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Saturday, 10 March 2012

Misconceptions Debunked: On International Women’s Day, and Why Feminism Is as Relevant as It Has Always Been

by Anoosh Gasparian

The world has come a long way since the decision to have a Women’s Day was made by the Socialist International Congress in 1910. Not only do we have equal legal standing but women are breaking glass ceilings and boxes every day and changing social perceptions of women’s capabilities in the arts, sciences, politics and many other fields.  By liberal feminist standards the majority of western societies and an increasing number of ‘southern’ or ‘eastern’ ones have achieved gender equality, which is why this particular misconception is completely understandable:  

“Feminism is irrelevant/ redundant in Western societies”[i]

Hm. Granted, we’ve come a long way in the last 100 years, but don’t you think we’ve still got a long way to go?

Domestic violence, rape and other forms of sexual assault still disproportionately affect women, and the culture of blaming women for this exacerbates the problem (“was she dressed provocatively? Was she drunk?”), not to mention the amount of “banter” about rape that is exchanged casually in conversation (“she was asking for it/ she enjoyed it really/ yes means yes, no means yes”) which normalises the culture of violence against women.  In Britain today, 1 in every 4 women will be a victim of domestic violence within her lifetime, and two women a week die at the hands of their abusers.

Homophobia, much of which is a result of entrenched views on gender norms and roles (men as strong breadwinners and patriarchs, women as meek housewives and mothers) is still prevalent in western societies, with “gay” and “faggot” still common playground insults. Gender norms still dictate social expectations of men’s and women’s behaviour and anyone who steps outside this social code, let alone doesn’t fit neatly into the binary, is likely to be ridiculed or even ostracised.

In most of Europe a woman’s right to birth control is rarely questioned but in the USA laws are written almost every day that seek to limit this and impose state control over women’s bodies and choices in the name of ‘morality’, or worse, religion. Even in Britain figures like Nadine Dorries surface every now and again to remind us that a woman’s right to choose could still easily be threatened.

In the European Union women are paid 17% less than their male counterparts on average, even in the same professions and job positions. Women still face discrimination in the workplace, have a much higher risk of losing their jobs should they choose to have a child and men are still denied adequate parental leave in many states. Women are still a deplorable minority in politics in Britain and many other western states, and barely any women are to be seen in high positions in the financial sector. Though women around the world do almost two thirds of the labour, they earn around 10% of the money and own almost none of the property.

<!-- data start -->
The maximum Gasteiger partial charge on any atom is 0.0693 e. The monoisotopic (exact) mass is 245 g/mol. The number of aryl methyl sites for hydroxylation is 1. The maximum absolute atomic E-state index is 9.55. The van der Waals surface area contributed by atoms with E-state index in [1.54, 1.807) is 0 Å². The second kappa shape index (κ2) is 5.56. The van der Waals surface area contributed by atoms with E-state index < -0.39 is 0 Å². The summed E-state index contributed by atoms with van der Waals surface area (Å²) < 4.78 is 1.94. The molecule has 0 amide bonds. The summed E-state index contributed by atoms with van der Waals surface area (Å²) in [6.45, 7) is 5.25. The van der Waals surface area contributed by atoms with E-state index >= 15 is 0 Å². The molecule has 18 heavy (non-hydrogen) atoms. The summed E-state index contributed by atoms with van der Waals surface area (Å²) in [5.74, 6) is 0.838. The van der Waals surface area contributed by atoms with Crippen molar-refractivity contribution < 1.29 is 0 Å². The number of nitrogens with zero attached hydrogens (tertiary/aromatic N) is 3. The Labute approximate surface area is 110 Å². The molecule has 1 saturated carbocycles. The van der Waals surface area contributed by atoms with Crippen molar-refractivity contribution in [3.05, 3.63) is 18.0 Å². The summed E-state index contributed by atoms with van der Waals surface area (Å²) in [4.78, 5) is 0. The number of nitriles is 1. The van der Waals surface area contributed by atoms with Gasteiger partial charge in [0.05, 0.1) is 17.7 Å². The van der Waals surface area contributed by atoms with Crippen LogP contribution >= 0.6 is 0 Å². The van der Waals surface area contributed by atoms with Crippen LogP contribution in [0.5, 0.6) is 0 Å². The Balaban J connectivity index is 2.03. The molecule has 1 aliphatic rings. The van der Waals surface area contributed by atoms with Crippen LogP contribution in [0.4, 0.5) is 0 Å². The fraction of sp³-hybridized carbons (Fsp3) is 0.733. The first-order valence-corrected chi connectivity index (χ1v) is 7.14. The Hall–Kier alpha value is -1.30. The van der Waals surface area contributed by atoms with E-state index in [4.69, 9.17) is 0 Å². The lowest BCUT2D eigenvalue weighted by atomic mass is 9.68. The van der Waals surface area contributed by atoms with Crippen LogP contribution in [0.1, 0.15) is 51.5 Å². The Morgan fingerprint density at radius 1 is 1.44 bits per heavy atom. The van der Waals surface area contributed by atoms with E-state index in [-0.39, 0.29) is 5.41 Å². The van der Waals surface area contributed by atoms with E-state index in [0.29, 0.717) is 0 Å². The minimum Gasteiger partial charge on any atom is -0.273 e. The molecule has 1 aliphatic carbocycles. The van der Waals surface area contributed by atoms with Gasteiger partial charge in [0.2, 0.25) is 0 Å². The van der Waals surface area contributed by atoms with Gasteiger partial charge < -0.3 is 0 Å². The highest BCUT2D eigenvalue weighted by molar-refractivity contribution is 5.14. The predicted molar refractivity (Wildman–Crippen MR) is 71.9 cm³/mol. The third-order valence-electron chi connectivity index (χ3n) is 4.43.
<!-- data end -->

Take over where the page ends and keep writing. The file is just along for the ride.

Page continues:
The norms we instil in our children through the way we behave towards them, what we tell them is the behaviour we expect of them, and the toys we give them are very much a part of this culture which trivialises women’s achievements and men’s emotional capacities, which encourages women to accept their lot and men to express themselves violently. When we give a girl a Barbie or a kitchenette, and we give a boy a toy gun or a Meccano set, we are telling them that we expect certain behavioural traits and values from them: materialism, violence, nurturing, constructiveness. We codify these in pink or blue, call it gender, and teach our children to build their identities around them.

Though men and women face injustices every day, we have one day a year during which we can all reflect on these things and ask ourselves some crucial questions. What does equality mean? Are we equal? Why are we not equal? What is stopping us from being equal? How do we, as individuals and as members of society, take part in perpetuating these inequalities? I know it’s called Women’s Day, but ultimately it’s about equality for all.

Until we can safely say we are all equal regardless of sex, gender or sexuality, until all people have equal access to educational and economic opportunities, until we stop teaching our children that their gender dictates their behaviour, until we have eradicated gender-based violence and gender pay gaps, until we start judging female politicians on their competence and not on their dress sense, we need Women’s Day. Until we are all equals feminism is relevant, and we need an International Women’s Day to remind all of us that the fight is far from over.

I’ll end this with what I think is a great TED talk which illustrates how gender-based stereotypes are just as damaging for men as they are for women, how the culture of violence is normalised and instilled in young boys, but above all that is it socially constructed and just as it was created it can be undone:

[i] for the moment, we’ll leave aside the massive generalisations about western and non-western societies implicit here and save that discussion for another post

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